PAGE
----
China could soon have a train that is as fast as a plane.
The China Aerospace Science and Industry Corporation, or CASIC for short, just announced its new magnetically levitated (maglev) train soared to over 387 miles (623 km/h) during testing. It is the fastest speed ever achieved by a superconducting maglev vehicle, according to the state-owned outfit.
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CASC designs, develops, and manufactures everything from spacecraft to missiles, but it’s currently working on a hyperloop. The company has built a section of low-vacuum tube that is roughly 1.2 miles (2 kilometers) in a facility in the Shanxi province of China, according to New Atlas. It has conducted numerous tests over the past several months, but this is the first time its T-Flight train has broken a record. The “high-speed flier” reportedly eclipsed the highest-recorded maglev speed of 375 mph (603 km/h) set by the Japanese L0 Series train, though CASIC did not disclose the exact top speed.
So, how does the train work? As its moniker implies, the magnetic-levitation system uses magnets to push the train up off the track and propel it forward. This means the train floats off the rails and rides along a cushion of air. As such, maglevs are both quicker and quieter than conventional trains. Since they don’t create direct emissions, they’re better for the environment, too. Maglev trains are already used in China, South Korea, and Japan, but they operate at slower speeds.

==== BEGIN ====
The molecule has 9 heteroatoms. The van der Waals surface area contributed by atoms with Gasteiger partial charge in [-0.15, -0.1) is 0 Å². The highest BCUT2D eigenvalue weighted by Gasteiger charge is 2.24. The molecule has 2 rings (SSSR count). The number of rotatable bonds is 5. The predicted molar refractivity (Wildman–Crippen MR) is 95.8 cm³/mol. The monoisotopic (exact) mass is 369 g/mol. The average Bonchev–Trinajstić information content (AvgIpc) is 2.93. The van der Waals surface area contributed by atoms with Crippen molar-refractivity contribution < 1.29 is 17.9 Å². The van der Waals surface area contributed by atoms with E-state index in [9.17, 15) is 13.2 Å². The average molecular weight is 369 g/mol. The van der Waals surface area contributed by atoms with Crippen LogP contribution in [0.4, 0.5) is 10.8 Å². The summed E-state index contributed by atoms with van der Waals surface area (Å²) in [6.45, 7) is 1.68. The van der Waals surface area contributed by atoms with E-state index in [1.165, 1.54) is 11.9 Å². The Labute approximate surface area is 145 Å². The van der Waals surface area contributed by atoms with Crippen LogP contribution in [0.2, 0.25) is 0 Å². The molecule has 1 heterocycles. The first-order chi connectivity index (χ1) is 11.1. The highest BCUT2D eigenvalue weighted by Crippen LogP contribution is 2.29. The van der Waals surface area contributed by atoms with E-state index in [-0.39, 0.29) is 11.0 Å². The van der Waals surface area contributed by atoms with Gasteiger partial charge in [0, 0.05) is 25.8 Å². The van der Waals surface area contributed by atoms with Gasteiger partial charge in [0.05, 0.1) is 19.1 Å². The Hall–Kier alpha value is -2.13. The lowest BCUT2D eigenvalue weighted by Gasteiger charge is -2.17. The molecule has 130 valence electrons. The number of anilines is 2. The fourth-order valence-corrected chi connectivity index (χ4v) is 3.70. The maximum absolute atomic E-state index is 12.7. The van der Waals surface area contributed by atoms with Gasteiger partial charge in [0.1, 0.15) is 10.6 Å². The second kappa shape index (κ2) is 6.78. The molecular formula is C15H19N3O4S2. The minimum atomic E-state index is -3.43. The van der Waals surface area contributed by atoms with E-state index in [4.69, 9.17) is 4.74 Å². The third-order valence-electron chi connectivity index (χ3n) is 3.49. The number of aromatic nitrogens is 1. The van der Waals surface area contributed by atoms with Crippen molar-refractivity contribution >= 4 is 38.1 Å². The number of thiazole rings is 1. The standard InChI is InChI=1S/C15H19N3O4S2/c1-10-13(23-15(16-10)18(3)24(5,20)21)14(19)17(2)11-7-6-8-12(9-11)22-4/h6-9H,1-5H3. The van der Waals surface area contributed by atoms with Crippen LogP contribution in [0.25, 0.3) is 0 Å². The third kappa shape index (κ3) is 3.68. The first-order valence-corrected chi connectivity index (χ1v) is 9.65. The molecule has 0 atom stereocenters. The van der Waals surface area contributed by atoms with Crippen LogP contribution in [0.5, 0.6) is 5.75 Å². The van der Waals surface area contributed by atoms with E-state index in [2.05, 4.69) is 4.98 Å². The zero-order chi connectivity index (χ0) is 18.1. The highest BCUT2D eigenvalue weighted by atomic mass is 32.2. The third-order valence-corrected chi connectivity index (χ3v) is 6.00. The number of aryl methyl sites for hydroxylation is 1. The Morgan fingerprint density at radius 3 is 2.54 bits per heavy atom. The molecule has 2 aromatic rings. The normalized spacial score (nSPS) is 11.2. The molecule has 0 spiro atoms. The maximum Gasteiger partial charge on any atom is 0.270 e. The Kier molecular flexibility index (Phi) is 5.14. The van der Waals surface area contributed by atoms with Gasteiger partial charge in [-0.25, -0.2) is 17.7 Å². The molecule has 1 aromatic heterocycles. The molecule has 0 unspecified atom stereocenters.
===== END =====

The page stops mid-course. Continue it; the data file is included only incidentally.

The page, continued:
CASIC says it is happy with the T-Flight’s most recent test, adding that it validated the interaction between the test tube, the vehicle, and the track. Phase two of testing will see the track extended 37 miles (60 kilometers) so that the T-Flight can hit even higher speeds. The train is eventually expected to reach 621 mph (1,000 km/h), meaning you could get from Shenzhen to Shanghai in just over an hour. (For comparison’s sake, the fastest airliner currently in the skies, the Boeing 747, has a top speed of 652 mph.)
As you might imagine, maglev trains and their tubes are extremely expensive to build and progress can be slowed down by bureaucracy. Hyperloop One, formerly Virgin Hyperloop, shut down last year as it was strapped for cash, as reported by Bloomberg. Fortunately, CASIC seems to have relatively deep pockets. The company made a cool $37 billion last year, according to Forbes.
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